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Published On:Friday, February 1, 2013
Posted by Sri Lanka Guardian

Paranoia or pretext?

(February 1, 2013, Colombo, Sri Lanka Guardian) In a paranoid replay of a hackneyed record, the government it appears is continuing with its self-delusional international conspiracy theories to keep the political fires at home burning.

With another March nearing and all the bogeys of a UNHRC session, augmented by a new US resolution, being roused, the so-called propaganda pundits of the regime are at it again.

Addressing a ceremony held at Mawathagama to hand over some houses to low-income families under the ‘Janasevana’ programme, Wimal Weerawansa, Minister of Construction, Engineering Services, Housing and Common Amenities said the true intention of the visit of the high-powered US Government delegation was to collect information for use against Sri Lanka in the global forum.

Such irrational assertions by a minister known to be very close to the hierarchy could be very damaging to the collective Sri Lankan character. Paranoia is not a disease; it is a dangerous symptom of even a more dangerous ailment. With the approaching Provincial Council elections in the Wayamba Province, the drumming of these pseudo-patriotic slogans would only add to the already beefed-up anti-Western propaganda that is being tuned and fine-tuned with each passing day with growing zeal.

The impeachment of the Chief Justice,

Dr. Shirani Bandaranayake, was no gold medal awarded to justice and fair-play by the government. On the contrary, in the eyes of the international public and the democratic west, the esteem of the country suffered a monumental blow. The impression this most unwise and stubborn exercise of raw power – impeaching a Chief Justice without affording the due process to the ‘impeached’ – left on the rational minds of world leaders a black mark against Sri Lanka.

This was more so, especially in the context of ever-increasing demands for accountability and transparency from the Sri Lankan Government. The impeachment coupled with the ongoing anti-west rhetoric only serves to aggravate the situation. One cannot discount the possibility that the government might eventually be compelled by a growing global media and public to cower before insult and humiliation that would emanate from unexpected quarters. But, the sad reality is that yet again, those who would be subjected to this kind of humiliation and ridicule would be the ordinary Sri Lankan traveller and an anxious business community praying day after day for more and more foreign investments to inflate the county’s economic capacities.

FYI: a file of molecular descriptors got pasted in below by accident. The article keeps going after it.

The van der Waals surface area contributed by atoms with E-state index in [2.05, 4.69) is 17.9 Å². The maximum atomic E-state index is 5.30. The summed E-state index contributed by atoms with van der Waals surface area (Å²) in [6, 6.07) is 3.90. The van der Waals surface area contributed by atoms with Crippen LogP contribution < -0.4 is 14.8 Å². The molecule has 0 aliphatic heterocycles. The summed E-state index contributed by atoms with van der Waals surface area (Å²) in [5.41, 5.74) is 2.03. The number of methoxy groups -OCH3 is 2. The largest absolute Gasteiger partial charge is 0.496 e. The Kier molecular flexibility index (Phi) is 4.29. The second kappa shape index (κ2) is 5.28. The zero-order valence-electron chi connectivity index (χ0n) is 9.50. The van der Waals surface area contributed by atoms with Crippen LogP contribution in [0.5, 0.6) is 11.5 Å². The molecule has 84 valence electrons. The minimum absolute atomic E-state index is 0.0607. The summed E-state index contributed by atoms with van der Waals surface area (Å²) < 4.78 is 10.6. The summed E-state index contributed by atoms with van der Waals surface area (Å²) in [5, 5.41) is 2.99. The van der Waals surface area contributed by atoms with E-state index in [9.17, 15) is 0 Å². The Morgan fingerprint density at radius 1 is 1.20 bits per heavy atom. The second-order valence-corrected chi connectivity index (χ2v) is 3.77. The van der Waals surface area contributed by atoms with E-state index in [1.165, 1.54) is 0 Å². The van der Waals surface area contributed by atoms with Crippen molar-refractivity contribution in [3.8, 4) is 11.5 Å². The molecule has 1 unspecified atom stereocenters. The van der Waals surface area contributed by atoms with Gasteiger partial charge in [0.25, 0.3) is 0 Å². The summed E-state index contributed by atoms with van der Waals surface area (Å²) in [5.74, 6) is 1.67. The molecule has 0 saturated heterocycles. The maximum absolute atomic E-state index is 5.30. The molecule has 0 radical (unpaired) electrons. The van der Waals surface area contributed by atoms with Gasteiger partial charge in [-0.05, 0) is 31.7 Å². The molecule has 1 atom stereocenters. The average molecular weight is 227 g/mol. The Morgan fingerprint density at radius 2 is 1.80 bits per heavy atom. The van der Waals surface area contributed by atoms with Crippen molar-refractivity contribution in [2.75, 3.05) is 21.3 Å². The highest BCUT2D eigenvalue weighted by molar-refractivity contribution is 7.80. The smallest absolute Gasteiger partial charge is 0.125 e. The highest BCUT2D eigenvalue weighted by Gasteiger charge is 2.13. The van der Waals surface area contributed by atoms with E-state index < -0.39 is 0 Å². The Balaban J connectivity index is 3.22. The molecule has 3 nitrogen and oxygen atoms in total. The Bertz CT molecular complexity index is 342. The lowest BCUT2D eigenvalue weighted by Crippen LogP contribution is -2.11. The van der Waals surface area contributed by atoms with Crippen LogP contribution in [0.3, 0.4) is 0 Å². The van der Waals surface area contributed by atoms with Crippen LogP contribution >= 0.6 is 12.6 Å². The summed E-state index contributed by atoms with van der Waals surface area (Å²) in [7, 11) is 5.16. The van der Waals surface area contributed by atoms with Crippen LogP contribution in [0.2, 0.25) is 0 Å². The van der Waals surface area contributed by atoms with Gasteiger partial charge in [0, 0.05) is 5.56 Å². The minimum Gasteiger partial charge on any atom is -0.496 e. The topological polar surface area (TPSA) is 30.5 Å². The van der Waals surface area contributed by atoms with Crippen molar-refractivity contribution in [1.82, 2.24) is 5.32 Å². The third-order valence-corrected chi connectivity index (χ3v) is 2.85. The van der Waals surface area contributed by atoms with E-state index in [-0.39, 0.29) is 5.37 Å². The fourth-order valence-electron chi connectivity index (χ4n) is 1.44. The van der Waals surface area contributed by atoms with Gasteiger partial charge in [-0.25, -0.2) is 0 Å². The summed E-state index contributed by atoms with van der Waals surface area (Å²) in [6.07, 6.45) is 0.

At a time when the expected upsurge in domestic investments is proving to be a non-starter and immediate and urgent attention to foreign investment is called for by all the economic big-wigs in the government, statements like those made by Weerawansa can do no good.

They would not only harm the potential for such foreign investment, but also portray those holding Cabinet portfolios and high positions in government as paranoid, irrational prudes, bigots and rabble rousers. If such statements are made and issued to the public as a matter of galvanizing the local masses towards a more politically-oriented propaganda scheme, the brainwashing would also entail more serious repercussions, endangering the healthy life of a populace that is struggling to grapple with emerging new realities of a post-war economic expansion.

The promises and pledges made soon after the war that there would be an economic boom resulting in improved living conditions for the average man in the North and in the South would ultimately remain just that – empty promises and pledges.

Challenging President Barack Obama, who himself secured a second term in office after a gruelling election in the United States, is most unwise. If the US Government wanted to spy on Sri Lanka, they would not have sent three State Department officials all the way from the US of A to Sri Lanka. Their embassy surely must be having enough personnel and other wherewithal for such a scrutiny, without a doubt.

Minister Weerawansa has already built a reputation for the bizarre and the unpredictable. His expeditions into political wildlife, every now and then, are well noticed by the public and documented by those who care to do so. Nevertheless, his insatiable capacity for sensationalism does not seem to have any limit and the manner in which he uses his quenching appetites to reach his own ends too seems rather ravenous.

( Ceylon Today Editorial)

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